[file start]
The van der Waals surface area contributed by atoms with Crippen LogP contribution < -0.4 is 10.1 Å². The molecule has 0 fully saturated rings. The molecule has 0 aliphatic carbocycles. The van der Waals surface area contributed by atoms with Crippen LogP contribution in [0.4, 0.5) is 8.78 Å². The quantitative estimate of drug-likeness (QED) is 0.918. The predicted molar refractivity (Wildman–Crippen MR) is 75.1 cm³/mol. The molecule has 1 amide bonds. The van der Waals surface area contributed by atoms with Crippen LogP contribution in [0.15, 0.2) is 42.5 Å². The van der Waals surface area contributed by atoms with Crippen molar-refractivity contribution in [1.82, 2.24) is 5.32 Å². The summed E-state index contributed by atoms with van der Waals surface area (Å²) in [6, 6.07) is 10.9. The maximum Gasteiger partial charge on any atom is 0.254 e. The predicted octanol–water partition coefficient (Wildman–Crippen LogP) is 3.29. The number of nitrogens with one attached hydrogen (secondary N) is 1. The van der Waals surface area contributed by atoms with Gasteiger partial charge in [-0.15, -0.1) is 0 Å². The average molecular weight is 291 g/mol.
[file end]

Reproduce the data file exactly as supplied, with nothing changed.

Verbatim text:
The van der Waals surface area contributed by atoms with Crippen LogP contribution < -0.4 is 10.1 Å². The molecule has 0 fully saturated rings. The molecule has 0 aliphatic carbocycles. The van der Waals surface area contributed by atoms with Crippen LogP contribution in [0.4, 0.5) is 8.78 Å². The quantitative estimate of drug-likeness (QED) is 0.918. The predicted molar refractivity (Wildman–Crippen MR) is 75.1 cm³/mol. The molecule has 1 amide bonds. The van der Waals surface area contributed by atoms with Crippen LogP contribution in [0.15, 0.2) is 42.5 Å². The van der Waals surface area contributed by atoms with Crippen molar-refractivity contribution in [1.82, 2.24) is 5.32 Å². The summed E-state index contributed by atoms with van der Waals surface area (Å²) in [6, 6.07) is 10.9. The maximum Gasteiger partial charge on any atom is 0.254 e. The predicted octanol–water partition coefficient (Wildman–Crippen LogP) is 3.29. The number of nitrogens with one attached hydrogen (secondary N) is 1. The van der Waals surface area contributed by atoms with Gasteiger partial charge in [-0.15, -0.1) is 0 Å². The average molecular weight is 291 g/mol.